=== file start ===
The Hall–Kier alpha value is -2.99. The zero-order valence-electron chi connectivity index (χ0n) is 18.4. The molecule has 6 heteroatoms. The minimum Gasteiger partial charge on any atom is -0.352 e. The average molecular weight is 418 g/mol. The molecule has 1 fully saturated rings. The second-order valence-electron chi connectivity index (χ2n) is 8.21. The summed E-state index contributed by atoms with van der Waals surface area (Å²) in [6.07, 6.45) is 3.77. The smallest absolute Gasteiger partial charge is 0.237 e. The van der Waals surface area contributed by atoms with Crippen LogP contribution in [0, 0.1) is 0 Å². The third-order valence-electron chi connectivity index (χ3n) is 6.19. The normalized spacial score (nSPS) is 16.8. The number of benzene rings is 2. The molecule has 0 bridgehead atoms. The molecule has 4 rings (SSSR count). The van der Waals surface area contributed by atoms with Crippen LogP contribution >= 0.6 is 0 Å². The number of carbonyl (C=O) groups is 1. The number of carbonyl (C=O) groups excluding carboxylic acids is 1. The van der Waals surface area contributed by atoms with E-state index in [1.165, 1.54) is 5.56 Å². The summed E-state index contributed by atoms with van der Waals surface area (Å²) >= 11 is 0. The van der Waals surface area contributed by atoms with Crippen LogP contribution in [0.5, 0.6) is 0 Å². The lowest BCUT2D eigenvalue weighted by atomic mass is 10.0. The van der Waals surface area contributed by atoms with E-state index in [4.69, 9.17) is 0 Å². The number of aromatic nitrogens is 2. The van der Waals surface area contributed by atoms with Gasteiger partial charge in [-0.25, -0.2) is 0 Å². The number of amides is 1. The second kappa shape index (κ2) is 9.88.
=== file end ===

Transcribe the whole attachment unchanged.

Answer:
The Hall–Kier alpha value is -2.99. The zero-order valence-electron chi connectivity index (χ0n) is 18.4. The molecule has 6 heteroatoms. The minimum Gasteiger partial charge on any atom is -0.352 e. The average molecular weight is 418 g/mol. The molecule has 1 fully saturated rings. The second-order valence-electron chi connectivity index (χ2n) is 8.21. The summed E-state index contributed by atoms with van der Waals surface area (Å²) in [6.07, 6.45) is 3.77. The smallest absolute Gasteiger partial charge is 0.237 e. The van der Waals surface area contributed by atoms with Crippen LogP contribution in [0, 0.1) is 0 Å². The third-order valence-electron chi connectivity index (χ3n) is 6.19. The normalized spacial score (nSPS) is 16.8. The number of benzene rings is 2. The molecule has 0 bridgehead atoms. The molecule has 4 rings (SSSR count). The van der Waals surface area contributed by atoms with Crippen LogP contribution >= 0.6 is 0 Å². The number of carbonyl (C=O) groups is 1. The number of carbonyl (C=O) groups excluding carboxylic acids is 1. The van der Waals surface area contributed by atoms with E-state index in [1.165, 1.54) is 5.56 Å². The summed E-state index contributed by atoms with van der Waals surface area (Å²) >= 11 is 0. The van der Waals surface area contributed by atoms with Crippen LogP contribution in [0.5, 0.6) is 0 Å². The lowest BCUT2D eigenvalue weighted by atomic mass is 10.0. The van der Waals surface area contributed by atoms with E-state index in [4.69, 9.17) is 0 Å². The number of aromatic nitrogens is 2. The van der Waals surface area contributed by atoms with Gasteiger partial charge in [-0.25, -0.2) is 0 Å². The number of amides is 1. The second kappa shape index (κ2) is 9.88.